Here are some tips to help you with feeding your child. These are definitely not the only tips for feeding kids, but I think they are some of the most important ones. I've come up with these tips through my training as a dietitian, helping clients with feeding their children, reading Ellyn Satter's books, and my experience feeding my own kids. For more information I would definitely recommend any of Ellyn Satter's books.
1. Sit down with your kids to eat (otherwise known as family meals).
This doesn’t need to be a big ordeal. “Family meals” can sound intimidating to some people, but it doesn’t need to be crazy formal for it to work. Your child just wants to talk to you, listen to you, and connect with you while eating. Food is about connection. Let your children see that your relationship with them and your relationship with food is worth your time. Grab some food - homemade meal, something from the freezer, take out, restaurant - sit down by each other, and EAT! Oh, and don't forget to eliminate distractions like phones, TVs, work, etc.
2. Follow Ellyn Satter’s Division of Responsibility.
The division of responsibility is:
Parents are in charge of the WHAT, WHERE, and WHEN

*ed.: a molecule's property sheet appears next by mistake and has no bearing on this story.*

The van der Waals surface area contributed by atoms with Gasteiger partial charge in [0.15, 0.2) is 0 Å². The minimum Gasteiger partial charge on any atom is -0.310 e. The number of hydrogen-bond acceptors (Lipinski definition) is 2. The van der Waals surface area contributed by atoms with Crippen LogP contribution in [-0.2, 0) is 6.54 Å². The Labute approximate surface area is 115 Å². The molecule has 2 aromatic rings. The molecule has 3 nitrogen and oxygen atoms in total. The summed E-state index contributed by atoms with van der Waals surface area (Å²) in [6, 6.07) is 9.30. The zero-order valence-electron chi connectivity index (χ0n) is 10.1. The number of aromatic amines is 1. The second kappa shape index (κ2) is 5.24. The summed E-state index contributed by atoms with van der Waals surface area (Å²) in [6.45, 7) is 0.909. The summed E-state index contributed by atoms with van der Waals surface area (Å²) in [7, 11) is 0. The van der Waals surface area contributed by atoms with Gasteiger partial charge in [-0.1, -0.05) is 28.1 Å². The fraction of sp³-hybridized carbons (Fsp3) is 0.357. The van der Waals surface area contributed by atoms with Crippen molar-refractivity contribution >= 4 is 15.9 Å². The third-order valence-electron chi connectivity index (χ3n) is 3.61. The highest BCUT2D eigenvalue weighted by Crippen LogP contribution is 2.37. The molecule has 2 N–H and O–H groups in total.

Children are in charge of the WHETHER and HOW MUCH
Parents pick the food to serve, where everyone will eat, and what time they will eat. The children are responsible for deciding if they will eat the food and how much of the food they will eat. The division of responsibility is crucial! Your child is in charge of listening to his body and connecting to his hunger and fullness cues. Your child is in charge of learning whether or not he likes or dislikes different foods.
Once you try to make your child eat something, you are taking away your child’s feeding responsibility, and it usually backfires. I’ve tried to make my three-year-old daughter eat something twice in her life, and both times she has ended up throwing a fit and refusing to eat it. Don't take over your child's responsibility with eating (by forcing your child to eat) because he needs to be in charge of listening to his body.
3. Set structure (preferably 3 meals and 3 snacks).